United States District Court, S.D. California
ORDER GRANTING MOTION FOR DEFAULT JUDGMENT AGAINST GTAC, INC. AND DENYING MOTION FOR DEFAULT JUDGMENT AGAINST DEFENDANT CUEVA
BARRY TED MOSKOWITZ, Chief District Judge.
Plaintiff Chris Langer has filed a motion for default judgment against Defendants Alejandro Cueva and GTAC, Inc. ("GTAC"), dba Fuel Systems Parts. Plaintiff's motion is DENIED as to Defendant Alejandro Cueva because the Court has vacated the entry of default against Cueva. However, Plaintiff's motion is GRANTED as to Defendant GTAC.
On April 29, 2014, Plaintiff filed this action. Plaintiff uses a wheelchair for mobility and alleges that he was denied equal access to FSP Auto Service and Parts Distributor ("FSP"), located at or about 7005 Alamitos Avenue, San Diego, California, because there were no accessible parking spaces. In Plaintiff's Second Amended Complaint ("SAC"), Plaintiff alleges violations of the Americans with Disabilities Act, the Unruh Civil Rights Act, and the California Disabled Persons Act, in addition to a negligence claim.
On September 24, 2014, Plaintiff requested entry of default against GTAC. On September 25, 2014, the Clerk granted Plaintiff's request and entered default against GTAC.
Entry of default judgment is governed by Federal Rule of Civil Procedure 55(b) and is left to the trial court's sound discretion. Aldabe v. Aldabe, 616 F.2d 1089, 1092 (9th Cir. 1980). After default has been entered, the well-pleaded factual allegations of the complaint, except those relating to the amount of damages, shall be taken as true. Geddes v. United Fin. Group, 559 F.2d 557, 560 (9th Cir. 1977). In determining damages, the court can rely on evidence submitted by the plaintiff or may conduct a full evidentiary hearing. Fed.R.Civ.P. 55(b)(2). A judgment by default shall not award damages that are different from or exceed the amount requested in the plaintiff's complaint. Fed.R.Civ.P. 54(c).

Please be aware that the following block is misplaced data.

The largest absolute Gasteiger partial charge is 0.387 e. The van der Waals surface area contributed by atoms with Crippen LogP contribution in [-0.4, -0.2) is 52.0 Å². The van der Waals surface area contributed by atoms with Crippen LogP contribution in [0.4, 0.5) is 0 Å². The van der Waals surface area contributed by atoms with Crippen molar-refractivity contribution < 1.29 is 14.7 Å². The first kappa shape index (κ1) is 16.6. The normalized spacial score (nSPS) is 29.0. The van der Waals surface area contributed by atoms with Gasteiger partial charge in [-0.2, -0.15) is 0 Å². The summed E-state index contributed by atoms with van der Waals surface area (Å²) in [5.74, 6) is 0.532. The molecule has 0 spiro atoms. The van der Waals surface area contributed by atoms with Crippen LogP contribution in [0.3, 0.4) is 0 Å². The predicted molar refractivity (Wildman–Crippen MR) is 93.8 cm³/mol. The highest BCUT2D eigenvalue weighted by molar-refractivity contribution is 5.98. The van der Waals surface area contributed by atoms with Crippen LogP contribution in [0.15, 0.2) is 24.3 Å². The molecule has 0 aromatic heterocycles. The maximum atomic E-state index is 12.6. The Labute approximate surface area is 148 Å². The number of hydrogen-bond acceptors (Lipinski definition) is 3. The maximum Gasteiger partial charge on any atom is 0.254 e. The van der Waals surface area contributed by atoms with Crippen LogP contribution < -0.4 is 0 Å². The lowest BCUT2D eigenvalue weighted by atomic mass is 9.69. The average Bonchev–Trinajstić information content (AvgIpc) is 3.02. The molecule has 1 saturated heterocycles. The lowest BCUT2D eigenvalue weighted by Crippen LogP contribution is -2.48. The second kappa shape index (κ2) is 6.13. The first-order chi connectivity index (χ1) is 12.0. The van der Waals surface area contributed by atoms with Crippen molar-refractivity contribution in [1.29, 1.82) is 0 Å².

Factors which may be considered by courts in exercising their discretion as to whether to enter default judgment include: (1) the possibility of prejudice to plaintiff; (2) the merits of plaintiff's substantive claims; (3) the sufficiency of the complaint; (4) the sum of money at stake in the action; (5) the possibility of a dispute concerning material facts; (6) whether the default was due to excusable neglect; and (7) the strong policy underlying the Federal Rules of Civil Procedure favoring decisions on the merits. Eitel v. McCool, 782 F.2d 1470, 1472 (9th Cir. 1986).
Plaintiff seeks default judgment against GTAC. Plaintiff requests that the Court issue injunctive relief, in addition to statutory damages, attorney's fees, and costs totaling $10, 050.00. The Court grants Plaintiff's motion.
A. Eitel Factors
The Eitel factors weigh in favor of granting default judgment. The defaulting defendant was properly served [Doc. 12] and given ample opportunity to respond to the complaint but has failed to do so. There is no indication that the default was due to excusable neglect. As discussed below, Plaintiff has meritorious claims against GTAC, and will be left without an adequate remedy if default judgment is not entered. The sum of money at stake in this litigation is only $10, 050.00 and is not unreasonable in relation to the seriousness of the defendant's conduct. Therefore, default judgment is appropriate.
B. Merits of Claims
1. Title III, ...